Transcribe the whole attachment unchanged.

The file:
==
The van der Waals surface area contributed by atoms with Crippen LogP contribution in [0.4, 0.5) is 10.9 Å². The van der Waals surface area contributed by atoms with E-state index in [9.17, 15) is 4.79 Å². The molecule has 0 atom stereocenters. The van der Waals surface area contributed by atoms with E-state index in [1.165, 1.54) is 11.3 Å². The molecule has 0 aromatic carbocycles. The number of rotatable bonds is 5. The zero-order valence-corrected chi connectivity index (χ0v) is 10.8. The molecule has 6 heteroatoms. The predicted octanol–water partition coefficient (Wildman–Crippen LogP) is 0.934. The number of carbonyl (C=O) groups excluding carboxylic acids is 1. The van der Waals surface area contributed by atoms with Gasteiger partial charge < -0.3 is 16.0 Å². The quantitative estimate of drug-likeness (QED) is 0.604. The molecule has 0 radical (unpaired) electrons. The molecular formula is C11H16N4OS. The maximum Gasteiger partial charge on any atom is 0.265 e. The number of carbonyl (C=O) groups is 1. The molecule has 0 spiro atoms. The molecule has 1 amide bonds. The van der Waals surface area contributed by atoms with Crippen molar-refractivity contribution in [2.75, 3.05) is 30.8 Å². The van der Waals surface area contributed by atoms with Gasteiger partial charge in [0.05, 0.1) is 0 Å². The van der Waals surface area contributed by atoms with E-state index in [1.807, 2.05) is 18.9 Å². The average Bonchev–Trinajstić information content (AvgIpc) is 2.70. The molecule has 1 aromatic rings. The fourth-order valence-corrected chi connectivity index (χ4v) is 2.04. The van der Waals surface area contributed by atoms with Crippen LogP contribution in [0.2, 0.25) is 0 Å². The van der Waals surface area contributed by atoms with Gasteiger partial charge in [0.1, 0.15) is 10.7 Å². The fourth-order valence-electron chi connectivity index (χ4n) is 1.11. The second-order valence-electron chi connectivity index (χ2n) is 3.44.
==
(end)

The van der Waals surface area contributed by atoms with Crippen LogP contribution in [0.4, 0.5) is 10.9 Å². The van der Waals surface area contributed by atoms with E-state index in [9.17, 15) is 4.79 Å². The molecule has 0 atom stereocenters. The van der Waals surface area contributed by atoms with E-state index in [1.165, 1.54) is 11.3 Å². The molecule has 0 aromatic carbocycles. The number of rotatable bonds is 5. The zero-order valence-corrected chi connectivity index (χ0v) is 10.8. The molecule has 6 heteroatoms. The predicted octanol–water partition coefficient (Wildman–Crippen LogP) is 0.934. The number of carbonyl (C=O) groups excluding carboxylic acids is 1. The van der Waals surface area contributed by atoms with Gasteiger partial charge < -0.3 is 16.0 Å². The quantitative estimate of drug-likeness (QED) is 0.604. The molecule has 0 radical (unpaired) electrons. The molecular formula is C11H16N4OS. The maximum Gasteiger partial charge on any atom is 0.265 e. The number of carbonyl (C=O) groups is 1. The molecule has 0 spiro atoms. The molecule has 1 amide bonds. The van der Waals surface area contributed by atoms with Crippen molar-refractivity contribution in [2.75, 3.05) is 30.8 Å². The van der Waals surface area contributed by atoms with Gasteiger partial charge in [0.05, 0.1) is 0 Å². The van der Waals surface area contributed by atoms with E-state index in [1.807, 2.05) is 18.9 Å². The average Bonchev–Trinajstić information content (AvgIpc) is 2.70. The molecule has 1 aromatic rings. The fourth-order valence-corrected chi connectivity index (χ4v) is 2.04. The van der Waals surface area contributed by atoms with Crippen LogP contribution in [0.2, 0.25) is 0 Å². The van der Waals surface area contributed by atoms with Gasteiger partial charge in [0.1, 0.15) is 10.7 Å². The fourth-order valence-electron chi connectivity index (χ4n) is 1.11. The second-order valence-electron chi connectivity index (χ2n) is 3.44.